Without a home to return to and no jobs, her family is forced to remain in the camp and is dependent on handouts from aid organizations. The little cash savings her family had was depleted months ago, making it impossible to return to Ramadi and rebuild.
According to the United Nations’ satellite mapping agency, UNITAR, an estimated 5,700 buildings out of the city’s total of around 55,000 were seriously damaged or destroyed.
With an eye to reducing destruction in the fight against IS moving forward, coalition planes are using fewer airstrikes and smaller, more targeted munitions.
In Hit — a small town to the west of Ramadi retaken from IS in April — Iraqi commanders complained that it was becoming increasingly difficult to get requests for airstrikes cleared by coalition forces. Brig. Gen. Sami Khathan al-Aradi said progress in Hit was slower because of the reduced airstrikes.
“Our allies have their own standards, their own regulations,” al-Aradi explained, implying that Iraqi planes would have used airstrikes more liberally.
Mosul is roughly two-thirds larger in area than Ramadi, and some 1 million to 1.5 million residents are still in the city — a far higher number than those who were in Ramadi as Iraqi forces fought to regain it — putting large numbers in harm’s way when an assault is launched.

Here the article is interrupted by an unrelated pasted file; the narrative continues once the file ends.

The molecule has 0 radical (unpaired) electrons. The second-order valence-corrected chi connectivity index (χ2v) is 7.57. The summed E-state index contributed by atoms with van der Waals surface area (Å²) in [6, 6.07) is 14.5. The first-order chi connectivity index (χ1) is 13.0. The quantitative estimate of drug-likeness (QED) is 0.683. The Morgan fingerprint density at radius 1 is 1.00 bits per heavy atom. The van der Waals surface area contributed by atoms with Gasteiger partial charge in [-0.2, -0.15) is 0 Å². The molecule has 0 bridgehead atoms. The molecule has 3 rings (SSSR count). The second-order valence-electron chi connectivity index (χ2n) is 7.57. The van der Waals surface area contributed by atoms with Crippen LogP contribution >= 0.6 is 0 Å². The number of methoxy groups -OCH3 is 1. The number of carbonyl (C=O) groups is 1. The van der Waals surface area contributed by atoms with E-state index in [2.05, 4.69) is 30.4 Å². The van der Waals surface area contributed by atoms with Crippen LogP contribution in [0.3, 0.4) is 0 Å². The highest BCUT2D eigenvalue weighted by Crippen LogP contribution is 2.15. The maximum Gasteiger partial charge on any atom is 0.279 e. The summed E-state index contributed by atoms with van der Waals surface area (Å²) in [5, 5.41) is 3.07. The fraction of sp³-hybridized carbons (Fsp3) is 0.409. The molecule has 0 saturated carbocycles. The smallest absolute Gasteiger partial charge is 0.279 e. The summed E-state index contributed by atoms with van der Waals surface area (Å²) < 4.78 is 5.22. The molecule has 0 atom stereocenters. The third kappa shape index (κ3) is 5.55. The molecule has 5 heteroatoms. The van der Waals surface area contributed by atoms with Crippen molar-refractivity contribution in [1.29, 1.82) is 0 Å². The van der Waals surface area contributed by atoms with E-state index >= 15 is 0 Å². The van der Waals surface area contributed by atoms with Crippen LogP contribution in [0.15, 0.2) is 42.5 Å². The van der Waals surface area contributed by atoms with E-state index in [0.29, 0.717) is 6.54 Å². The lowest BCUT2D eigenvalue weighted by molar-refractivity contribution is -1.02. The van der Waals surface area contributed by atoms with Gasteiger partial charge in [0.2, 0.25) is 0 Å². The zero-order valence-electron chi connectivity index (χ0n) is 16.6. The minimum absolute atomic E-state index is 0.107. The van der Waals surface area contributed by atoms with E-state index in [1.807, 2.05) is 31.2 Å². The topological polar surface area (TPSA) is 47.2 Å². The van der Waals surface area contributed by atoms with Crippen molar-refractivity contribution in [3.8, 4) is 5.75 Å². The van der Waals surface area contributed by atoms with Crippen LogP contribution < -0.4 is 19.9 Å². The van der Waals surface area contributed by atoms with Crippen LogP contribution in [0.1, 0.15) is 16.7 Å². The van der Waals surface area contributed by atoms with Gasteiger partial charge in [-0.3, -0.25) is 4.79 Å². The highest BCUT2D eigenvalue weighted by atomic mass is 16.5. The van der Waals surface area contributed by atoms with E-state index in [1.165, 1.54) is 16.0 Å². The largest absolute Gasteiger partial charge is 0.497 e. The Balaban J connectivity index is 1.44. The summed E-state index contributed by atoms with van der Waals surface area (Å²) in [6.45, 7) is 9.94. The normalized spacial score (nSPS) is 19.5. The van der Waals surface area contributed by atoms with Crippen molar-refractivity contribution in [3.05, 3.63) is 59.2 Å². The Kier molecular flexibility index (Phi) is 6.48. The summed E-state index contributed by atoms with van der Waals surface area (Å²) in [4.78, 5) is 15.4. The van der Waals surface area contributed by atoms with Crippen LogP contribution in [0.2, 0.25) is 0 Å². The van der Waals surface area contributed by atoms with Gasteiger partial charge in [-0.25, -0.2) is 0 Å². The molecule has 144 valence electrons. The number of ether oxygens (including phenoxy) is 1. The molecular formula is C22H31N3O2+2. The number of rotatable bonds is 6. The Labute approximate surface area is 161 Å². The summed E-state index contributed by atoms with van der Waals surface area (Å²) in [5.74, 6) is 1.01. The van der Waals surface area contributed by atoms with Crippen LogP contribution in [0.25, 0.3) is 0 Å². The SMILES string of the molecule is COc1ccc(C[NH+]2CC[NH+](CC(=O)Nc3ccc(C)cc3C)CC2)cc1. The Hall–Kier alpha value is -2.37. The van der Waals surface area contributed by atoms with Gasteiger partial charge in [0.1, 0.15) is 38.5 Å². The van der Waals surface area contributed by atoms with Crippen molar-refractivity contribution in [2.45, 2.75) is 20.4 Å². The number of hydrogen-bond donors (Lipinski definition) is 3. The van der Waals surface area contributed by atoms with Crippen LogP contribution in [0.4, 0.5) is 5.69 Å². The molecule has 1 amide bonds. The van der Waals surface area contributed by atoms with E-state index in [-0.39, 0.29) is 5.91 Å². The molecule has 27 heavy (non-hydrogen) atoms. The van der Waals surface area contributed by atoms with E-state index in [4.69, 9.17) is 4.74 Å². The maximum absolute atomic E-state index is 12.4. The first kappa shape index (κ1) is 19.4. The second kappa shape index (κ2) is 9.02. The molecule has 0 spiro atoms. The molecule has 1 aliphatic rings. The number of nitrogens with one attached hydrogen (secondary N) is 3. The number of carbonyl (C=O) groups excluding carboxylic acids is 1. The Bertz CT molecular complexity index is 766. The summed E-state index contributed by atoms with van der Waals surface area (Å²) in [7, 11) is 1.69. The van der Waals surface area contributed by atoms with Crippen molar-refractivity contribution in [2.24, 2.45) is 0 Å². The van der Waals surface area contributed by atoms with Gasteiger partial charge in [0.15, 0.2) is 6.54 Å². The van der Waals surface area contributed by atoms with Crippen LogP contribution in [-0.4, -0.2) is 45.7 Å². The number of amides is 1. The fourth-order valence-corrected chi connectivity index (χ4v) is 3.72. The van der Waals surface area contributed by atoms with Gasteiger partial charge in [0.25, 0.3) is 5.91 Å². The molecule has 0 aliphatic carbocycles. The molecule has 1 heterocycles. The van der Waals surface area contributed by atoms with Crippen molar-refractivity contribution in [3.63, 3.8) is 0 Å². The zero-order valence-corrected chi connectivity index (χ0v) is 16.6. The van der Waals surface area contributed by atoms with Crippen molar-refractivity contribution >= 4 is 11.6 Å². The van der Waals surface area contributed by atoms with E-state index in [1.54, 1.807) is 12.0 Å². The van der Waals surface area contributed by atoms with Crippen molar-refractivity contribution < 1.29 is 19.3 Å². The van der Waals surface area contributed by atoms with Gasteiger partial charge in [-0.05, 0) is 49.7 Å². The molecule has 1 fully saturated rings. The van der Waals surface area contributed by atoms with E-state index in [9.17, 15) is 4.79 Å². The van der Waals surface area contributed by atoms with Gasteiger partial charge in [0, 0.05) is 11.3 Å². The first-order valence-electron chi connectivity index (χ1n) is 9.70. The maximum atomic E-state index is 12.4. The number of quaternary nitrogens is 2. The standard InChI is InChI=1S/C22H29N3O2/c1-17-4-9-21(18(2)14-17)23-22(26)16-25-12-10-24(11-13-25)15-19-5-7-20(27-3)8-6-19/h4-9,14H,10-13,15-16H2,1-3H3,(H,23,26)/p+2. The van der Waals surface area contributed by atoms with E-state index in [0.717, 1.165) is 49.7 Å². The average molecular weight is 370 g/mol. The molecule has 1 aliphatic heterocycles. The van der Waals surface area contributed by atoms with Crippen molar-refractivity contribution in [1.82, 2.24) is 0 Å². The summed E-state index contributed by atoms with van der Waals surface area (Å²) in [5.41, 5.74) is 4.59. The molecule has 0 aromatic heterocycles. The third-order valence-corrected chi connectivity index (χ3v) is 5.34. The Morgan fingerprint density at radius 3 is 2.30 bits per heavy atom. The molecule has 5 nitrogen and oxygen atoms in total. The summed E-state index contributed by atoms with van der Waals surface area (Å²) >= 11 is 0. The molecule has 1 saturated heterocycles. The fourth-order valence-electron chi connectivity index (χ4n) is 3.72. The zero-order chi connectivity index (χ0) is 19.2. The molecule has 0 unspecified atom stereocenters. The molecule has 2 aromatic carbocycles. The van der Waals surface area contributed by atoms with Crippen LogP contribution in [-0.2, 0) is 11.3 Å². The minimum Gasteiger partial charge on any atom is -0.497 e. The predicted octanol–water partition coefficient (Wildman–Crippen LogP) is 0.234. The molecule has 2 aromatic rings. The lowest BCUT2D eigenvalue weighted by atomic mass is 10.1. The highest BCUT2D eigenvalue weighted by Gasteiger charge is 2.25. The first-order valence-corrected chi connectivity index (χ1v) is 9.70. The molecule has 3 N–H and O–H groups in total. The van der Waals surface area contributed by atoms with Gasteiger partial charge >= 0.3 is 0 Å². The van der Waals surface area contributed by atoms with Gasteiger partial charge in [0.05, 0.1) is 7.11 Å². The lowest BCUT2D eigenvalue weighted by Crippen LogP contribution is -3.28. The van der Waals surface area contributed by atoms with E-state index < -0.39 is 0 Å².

The destruction of Mosul on the same scale as Ramadi would result not just in billions of dollars of damage. It also would risk further alienating the Sunni minority population. Long oppressed under the Shiite-led central government in Baghdad, some Sunnis originally welcomed IS fighters into Mosul and parts of Anbar province. But after months of increasingly brutal IS rule, the group’s support among Sunnis appears to have eroded.
Widespread destruction also can spark cycles of revenge attacks within Anbar’s communities, where tribal law often demands death and destruction be repaid in “blood money.” In Ramadi’s eastern edge, local security officials have already begun methodically razing homes of suspected IS sympathizers.
Hamdiya Mahmoud’s family home was destroyed by IS militants. Amid the rubble that was once her son’s bedroom, she points to a dresser showered with shards of plaster and concrete that was a gift to her son and his wife on their wedding day.
“I didn’t let my youngest son go to school to save money to build this house,” Mahmoud said, breaking into sobs, “This house is really priceless to me, it’s like one of my sons.” Mahmoud said she would not seek revenge for the damage done to the property. But as her husband looked over the ruins of his house, he was less forgiving.
“I swear to God,” said Ali Hussein Jassim, “if I learn who did this I will not keep silent.”